10 Series I Just Can’t Wait to Finish

13555073Are you looking for another great series to follow? I’ve got 10 that I have to recommend, along with the first book in each and the author.

  1. Lockwood & Co. The Screaming Staircase by Jonathan Stroud. Set in a world where ghosts are common, but only children can see them, the kids at Lockwood & Co start their own business. They quarrel a lot, but they know their jobs. I’m up to #5, which I think is the last one in the series. They’re more MG books than YA, but so much fun that I don’t mind.
  2. Flavia de Luce, The Sweetness at the Bottom of the Pie by Alan Bradley. Flavia is a very unusual child. She likes poisons. Like, a lot. Which is good, because she’s able to solve murders. Set in a little English village after WWII, this series is like a warm cup of dark cocoa.
  3. The Reckoners, Steelheart by Brandon Sanderson. Ten years after the Calamity, the superpowered people called Epics have taken over the world. Regular people are nothing but a resource, but they’re ready to fight back. I’ve only read 1 & 1.5, but the next book is on my birthday wish list.
  4. 8097637 The Legend of Eli Monpress, The Spirit Thief by Rachel Aaron. Eli is a wizard and a thief. He’s also got a plan. He’s always got a plan. This series isn’t finished yet, but it’s been a lot of fun so far, and the first one was free!
  5. Spells, Swords, & Stealth, NPCs by Drew Hayes. This group of friends know they’re only NPCs, but that doesn’t mean they can’t be heroes. 3 books in this fun series so far. Also free through Kindle Unlimited.
  6. The Grisha Trilogy, Shadow and Bone by Leigh Bardugo. If you haven’t tried this one, what are you waiting for? Amazing fantasy series that I’m just loving. Not as good as Six of Crows, but then, what is?
  7. Amory Ames mysteries, Murder at the Brightwell by Ashley Weaver. Amory and her husband have a complicated relationship. She also has a tendency to find dead bodies. Set after WWI, lots of fun.
  8. The Queen’s Thief, The Thief by Megan Whalen Turner. Stinking amazing fantasy series. 5 stars! I’m currently listening to #2 and I’m dying! Amazing isn’t even good enough. The writing is just so good. I wish I had written it.
  9. Ms. Marvel, No Normal by G. Willow Wilson. I love this series of graphic novels. The art and the story are both great. Even if you’re not normally a superhero fan, give this one a try.
  10. 8629611The Price of Freedom, The Last Kings Amulet by Chris Northern. Loosely based on a Roman/fantasy mashup with a bunch of necromancers thrown in as well. The first one in this series is free as well.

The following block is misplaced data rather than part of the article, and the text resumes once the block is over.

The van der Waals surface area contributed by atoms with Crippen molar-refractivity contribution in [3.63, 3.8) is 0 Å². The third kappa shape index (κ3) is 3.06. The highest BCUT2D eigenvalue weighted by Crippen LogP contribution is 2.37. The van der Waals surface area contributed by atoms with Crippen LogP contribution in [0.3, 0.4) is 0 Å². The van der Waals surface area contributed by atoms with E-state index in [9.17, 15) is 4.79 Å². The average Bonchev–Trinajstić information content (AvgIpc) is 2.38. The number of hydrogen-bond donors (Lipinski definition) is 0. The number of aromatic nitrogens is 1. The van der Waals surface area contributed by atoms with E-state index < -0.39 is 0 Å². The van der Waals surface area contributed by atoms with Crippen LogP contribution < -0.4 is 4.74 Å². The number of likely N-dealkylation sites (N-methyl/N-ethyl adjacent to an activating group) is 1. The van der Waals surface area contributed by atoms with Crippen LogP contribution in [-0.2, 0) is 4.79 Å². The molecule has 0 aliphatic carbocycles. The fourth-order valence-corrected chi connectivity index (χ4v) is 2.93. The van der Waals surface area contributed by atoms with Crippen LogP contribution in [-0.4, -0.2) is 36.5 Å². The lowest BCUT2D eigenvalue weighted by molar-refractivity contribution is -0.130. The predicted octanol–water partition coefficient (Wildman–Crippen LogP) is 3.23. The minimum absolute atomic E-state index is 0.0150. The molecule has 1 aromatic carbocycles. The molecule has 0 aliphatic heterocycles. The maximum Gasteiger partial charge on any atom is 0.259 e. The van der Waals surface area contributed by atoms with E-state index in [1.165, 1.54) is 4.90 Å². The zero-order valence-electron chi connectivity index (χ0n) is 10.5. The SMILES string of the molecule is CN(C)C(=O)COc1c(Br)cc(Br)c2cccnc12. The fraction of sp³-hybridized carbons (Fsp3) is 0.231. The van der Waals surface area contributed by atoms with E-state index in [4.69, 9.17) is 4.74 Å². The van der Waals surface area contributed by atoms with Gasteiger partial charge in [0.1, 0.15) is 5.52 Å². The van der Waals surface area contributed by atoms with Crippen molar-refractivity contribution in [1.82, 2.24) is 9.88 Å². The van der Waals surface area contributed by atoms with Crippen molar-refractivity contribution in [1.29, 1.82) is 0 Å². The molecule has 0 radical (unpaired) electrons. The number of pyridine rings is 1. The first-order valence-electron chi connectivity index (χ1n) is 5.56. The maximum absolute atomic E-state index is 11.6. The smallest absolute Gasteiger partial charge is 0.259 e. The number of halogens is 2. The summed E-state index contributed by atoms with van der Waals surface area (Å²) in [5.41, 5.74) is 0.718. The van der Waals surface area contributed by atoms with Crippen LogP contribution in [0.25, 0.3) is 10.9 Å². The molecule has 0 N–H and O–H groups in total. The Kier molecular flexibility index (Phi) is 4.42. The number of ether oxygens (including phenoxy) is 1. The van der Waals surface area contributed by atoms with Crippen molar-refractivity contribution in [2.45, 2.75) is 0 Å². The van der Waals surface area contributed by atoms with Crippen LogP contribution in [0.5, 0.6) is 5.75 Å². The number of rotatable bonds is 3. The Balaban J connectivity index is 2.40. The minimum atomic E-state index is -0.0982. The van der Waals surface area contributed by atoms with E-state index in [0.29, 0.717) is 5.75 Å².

Murder of a Beauty Shop Queen

Title: Murder of a Beauty Shop Queen 👑 🔪💈 (Sheriff Dan Rhodes #19)

Author: Bill Crider

Setting: small town Texas present day

Petty young Lynn was a favorite stylist at the beauty shop, especially with the men. But someone didn’t like her – enough that they got her over the head with her own hair dryer. Is her murder connected to the string of thefts in the county? Or was it her love life? The sheriff needs to catch the killer before someone else dies.

I really like these books. There’s a lot of humor in them, as well as a slice of small town life. As a former Texan, I just really get a kick out of this series. I would start with the first book in the series, Too Late to Die. They’re all pretty quick reads.

My Latest Book Haul

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I got books! As you can see, I’ve also got a cat. Tina saw me take out my phone and had to get in the shot, so here she is.

I have lots of great thrift stores nearby. Usually I try to restrain myself, but this time, I bought all the books.

 

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5 mysteries and one fiction! Strong as Death on top, that’s a historical mystery set during a pilgrimage. Then four mysteries from the same publisher. I’ve read The Lord Mayor of Death and wanted to read that one again. It’s good, very suspenseful. Not sure about the others, but they were worth a dollar!

Fannie Flagg writes HILARIOUS stuff. We read one of her books for book club last year and it was really good.

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Oh, Murder and Chips is set in New Zealand. I never get mysteries set there, so this should be good. Here’s another shot of my helpful cat.

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Thanks, Tina.